WASHINGTON (AP) - The same
power lines that bring electricity to televisions and toasters may become
the next pathway into homes for high-speed Internet access, federal
officials said Wednesday.
They said the technology offers an alternative to cable and telephone
lines as a way to get broadband service, with its ability to quickly
deliver large amounts of data and high-quality video signals.
"Every power plug in your home becomes a broadband connection,'' said
Edmond Thomas, chief of the Federal Communications Commission's Office of
Engineering and Technology. He said companies developing the technology have overcome many hurdles in
the past year. "It's starting to look like a very viable technology,'' said Thomas, who
described the technology in a presentation to the agency's five
"We're very excited.''
But it is uncertain whether most consumers will get to use it anytime
soon, said Mark Uncapher, senior vice president with the Information
Technology Association of America, a Washington-based trade group.
"It is still very much an open question just how commercially feasible it
is,'' he said. "It's going to need a company or companies that are really going to
Internet access over electric lines would be similar in capability to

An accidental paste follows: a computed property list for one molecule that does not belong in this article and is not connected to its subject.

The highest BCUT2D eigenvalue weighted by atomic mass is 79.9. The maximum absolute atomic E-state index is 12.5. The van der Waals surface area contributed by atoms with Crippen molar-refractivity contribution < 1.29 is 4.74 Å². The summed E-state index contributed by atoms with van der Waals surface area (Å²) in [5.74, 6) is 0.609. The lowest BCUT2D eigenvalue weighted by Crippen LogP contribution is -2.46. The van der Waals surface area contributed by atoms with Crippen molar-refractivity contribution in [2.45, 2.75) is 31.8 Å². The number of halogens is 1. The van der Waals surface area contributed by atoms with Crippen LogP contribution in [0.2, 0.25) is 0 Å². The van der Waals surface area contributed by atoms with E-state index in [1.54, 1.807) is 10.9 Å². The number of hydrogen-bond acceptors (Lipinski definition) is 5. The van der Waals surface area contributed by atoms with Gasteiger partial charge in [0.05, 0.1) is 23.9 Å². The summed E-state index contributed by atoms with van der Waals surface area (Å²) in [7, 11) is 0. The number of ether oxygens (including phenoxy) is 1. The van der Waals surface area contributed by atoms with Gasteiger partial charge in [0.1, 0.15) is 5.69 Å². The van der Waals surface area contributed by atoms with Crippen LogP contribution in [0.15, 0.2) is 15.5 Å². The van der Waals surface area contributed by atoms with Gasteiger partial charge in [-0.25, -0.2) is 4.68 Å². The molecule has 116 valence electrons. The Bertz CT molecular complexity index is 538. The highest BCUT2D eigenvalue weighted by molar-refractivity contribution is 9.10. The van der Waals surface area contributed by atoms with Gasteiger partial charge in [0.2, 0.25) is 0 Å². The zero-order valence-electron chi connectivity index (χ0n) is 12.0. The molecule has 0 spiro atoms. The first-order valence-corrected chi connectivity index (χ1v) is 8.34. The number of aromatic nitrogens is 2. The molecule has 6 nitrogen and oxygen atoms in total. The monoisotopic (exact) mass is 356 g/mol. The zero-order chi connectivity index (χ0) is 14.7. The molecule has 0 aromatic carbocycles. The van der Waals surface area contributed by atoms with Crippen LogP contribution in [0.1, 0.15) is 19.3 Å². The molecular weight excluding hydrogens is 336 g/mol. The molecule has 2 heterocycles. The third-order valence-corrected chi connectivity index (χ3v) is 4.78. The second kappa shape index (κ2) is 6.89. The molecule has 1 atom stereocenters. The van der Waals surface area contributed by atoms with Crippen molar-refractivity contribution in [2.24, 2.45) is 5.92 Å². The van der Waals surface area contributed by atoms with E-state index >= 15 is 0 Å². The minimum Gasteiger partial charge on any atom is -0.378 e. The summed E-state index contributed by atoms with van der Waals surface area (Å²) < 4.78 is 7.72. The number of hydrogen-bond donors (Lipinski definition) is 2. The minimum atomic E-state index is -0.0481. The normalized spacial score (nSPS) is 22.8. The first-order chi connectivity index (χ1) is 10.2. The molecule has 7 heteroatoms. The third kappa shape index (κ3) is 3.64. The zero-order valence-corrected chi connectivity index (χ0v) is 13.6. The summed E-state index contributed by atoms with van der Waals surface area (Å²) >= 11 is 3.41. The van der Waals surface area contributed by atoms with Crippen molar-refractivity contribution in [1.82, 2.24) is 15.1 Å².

connections over cable modems and telephone digital subscriber lines, or
DSL, Thomas said. Such an alternative could lead to more competition and lower prices,
The FCC has been studying the technology for several months and will pay
more attention to it this year, Thomas said.
He said no regulations prohibit the technology, but the agency is
concerned that Internet transmissions carried over power lines could emit
signals inside and outside the home that could cause interference.
"We want to make darn sure this isn't going to cause problems to your
TV,'' he said.
Shark said the technology works by sending information over existing
electric power lines. Cables carrying high-speed Internet information would likely be linked to
electric lines after they have left power stations.
Internet connections could then flow directly into the power outlets in
homes and offices or to an outdoor pole that broadcasts a wireless
broadband signal to a neighbourhood.
The current technology can not send signals over high-voltage lines that
carry greater amounts of electricity to isolated areas, Shark said.
Shark said the technology has other potential benefits, including helping
utilities monitor the condition of power lines and providing a back up
communications system for communities worried about terrorism, natural
disasters or other emergencies. - AP (Associated